Yesterday I was brooding for much of the day. It was the last day of a long weekend (Lebanon was on holiday for Eid Al Adha), and the fourth day in a row that I hadn’t written, and the internal pressure had really revved up. My story has been running all over the place like a capricious teenager, and I have been sitting and wondering how to pull it back on course, and asking it what it wants to be, and panicking over the self-inflicted deadline that will probably arrive before the plot reconfigures itself into a more promising shape. It’s been a bit paralyzing, honestly.
C suggested we go out last night to break up the schedule, and so we went to catch dinner and a movie. I reluctantly updated him on where the plot had veered off course, and it was hugely relieving to be able to think it through out loud and realize that there might just be a way forward.
Today I have to begin gutting much of what I’ve worked on and finding out what the essence of the story is and working from there, which feels both terrifying and exciting. Heavy on the terrifying. I am trying to force myself to take it slowly and sit in the ideation phase for as much time as I need without scurrying right into execution and finding that I have to scratch half of what I’ve written and redirect. What is the balance between the time spent mapping out the book and the time spent writing it? For me, the ideas are sluggish but the writing is quick. It’s probably different for everyone, but I’d love a good formula. So far, this story has taken me by surprise at almost every turn. It’s been fun, but I am exhausted from chasing it around, and I’d really like to return to the driver’s seat and decide where we’re going before we set out.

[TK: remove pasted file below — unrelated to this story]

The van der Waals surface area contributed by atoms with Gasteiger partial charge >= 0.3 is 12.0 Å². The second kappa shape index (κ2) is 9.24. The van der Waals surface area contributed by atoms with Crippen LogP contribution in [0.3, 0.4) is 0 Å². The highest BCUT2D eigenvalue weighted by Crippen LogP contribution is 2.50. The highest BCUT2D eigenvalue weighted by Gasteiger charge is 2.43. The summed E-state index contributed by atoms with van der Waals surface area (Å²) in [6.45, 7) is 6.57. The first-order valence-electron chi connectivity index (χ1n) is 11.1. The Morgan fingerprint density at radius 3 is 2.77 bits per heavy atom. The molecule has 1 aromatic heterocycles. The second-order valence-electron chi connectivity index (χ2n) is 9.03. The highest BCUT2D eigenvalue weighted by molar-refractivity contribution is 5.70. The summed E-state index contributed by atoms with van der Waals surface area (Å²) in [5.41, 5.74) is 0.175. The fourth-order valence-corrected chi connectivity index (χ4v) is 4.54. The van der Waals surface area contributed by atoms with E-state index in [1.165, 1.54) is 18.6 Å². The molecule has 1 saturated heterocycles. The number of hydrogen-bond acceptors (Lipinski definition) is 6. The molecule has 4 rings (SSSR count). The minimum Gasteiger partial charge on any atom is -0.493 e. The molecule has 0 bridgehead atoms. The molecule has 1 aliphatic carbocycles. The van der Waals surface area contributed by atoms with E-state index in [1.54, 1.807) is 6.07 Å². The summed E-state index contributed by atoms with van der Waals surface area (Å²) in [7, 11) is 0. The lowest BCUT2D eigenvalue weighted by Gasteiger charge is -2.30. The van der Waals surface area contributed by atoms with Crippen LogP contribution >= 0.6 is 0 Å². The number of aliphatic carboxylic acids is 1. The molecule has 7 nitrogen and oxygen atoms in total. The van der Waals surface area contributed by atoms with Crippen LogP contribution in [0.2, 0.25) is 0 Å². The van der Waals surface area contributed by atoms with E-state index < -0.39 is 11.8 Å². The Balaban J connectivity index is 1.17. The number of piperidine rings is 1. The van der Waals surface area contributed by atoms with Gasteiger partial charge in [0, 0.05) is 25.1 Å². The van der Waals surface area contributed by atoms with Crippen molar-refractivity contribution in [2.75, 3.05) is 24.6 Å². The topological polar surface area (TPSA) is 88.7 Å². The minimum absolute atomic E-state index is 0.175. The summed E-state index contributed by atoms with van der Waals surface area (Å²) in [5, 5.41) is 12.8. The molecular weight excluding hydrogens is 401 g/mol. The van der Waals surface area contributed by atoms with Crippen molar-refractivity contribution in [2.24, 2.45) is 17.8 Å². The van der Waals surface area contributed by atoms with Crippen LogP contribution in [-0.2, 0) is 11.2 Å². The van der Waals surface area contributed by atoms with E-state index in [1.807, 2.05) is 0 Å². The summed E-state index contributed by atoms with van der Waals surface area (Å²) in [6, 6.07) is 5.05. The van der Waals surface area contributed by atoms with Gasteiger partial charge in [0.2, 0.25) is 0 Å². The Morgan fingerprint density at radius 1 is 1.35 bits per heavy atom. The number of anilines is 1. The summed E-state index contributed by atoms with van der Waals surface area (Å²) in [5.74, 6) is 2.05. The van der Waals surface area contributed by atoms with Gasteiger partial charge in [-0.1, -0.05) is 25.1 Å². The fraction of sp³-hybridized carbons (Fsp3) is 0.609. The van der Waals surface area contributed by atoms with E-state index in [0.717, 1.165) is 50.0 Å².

With that in mind, I am giving myself a week to let the story percolate. It feels extravagant and wasteful, but I have never tried it before and I am simply not ready to move forward until I have something stolid and dependable that will not run away from me the minute I let it out onto the page.
Wish me luck.
In the meantime, here’s what Walt Whitman has to say about it:
“I like the scientific spirit—the holding off, the being sure but not too sure, the willingness to surrender ideas when the evidence is against them: this is ultimately fine—it always keeps the way beyond open—always gives life, thought, affection, the whole man, a chance to try over again after a mistake—after a wrong guess.”
― Walt Whitman,
And Amy Poehler:
“You just lean over the computer and stretch and pace. You write and cook something and write some more. You put your hand on your heart and feel it beating and decide if what you wrote feels true. You do it because the doing of it is the thing. The talking and worrying and thinking is not the thing. This is what I know.” –Yes Please
And Steve Jobs:
“If you haven’t found it yet, keep looking. Don’t settle. As with all matters of the heart, you’ll know when you find it. And, like any great relationship, it just gets better and better as the years roll on.”
― Steve Jobs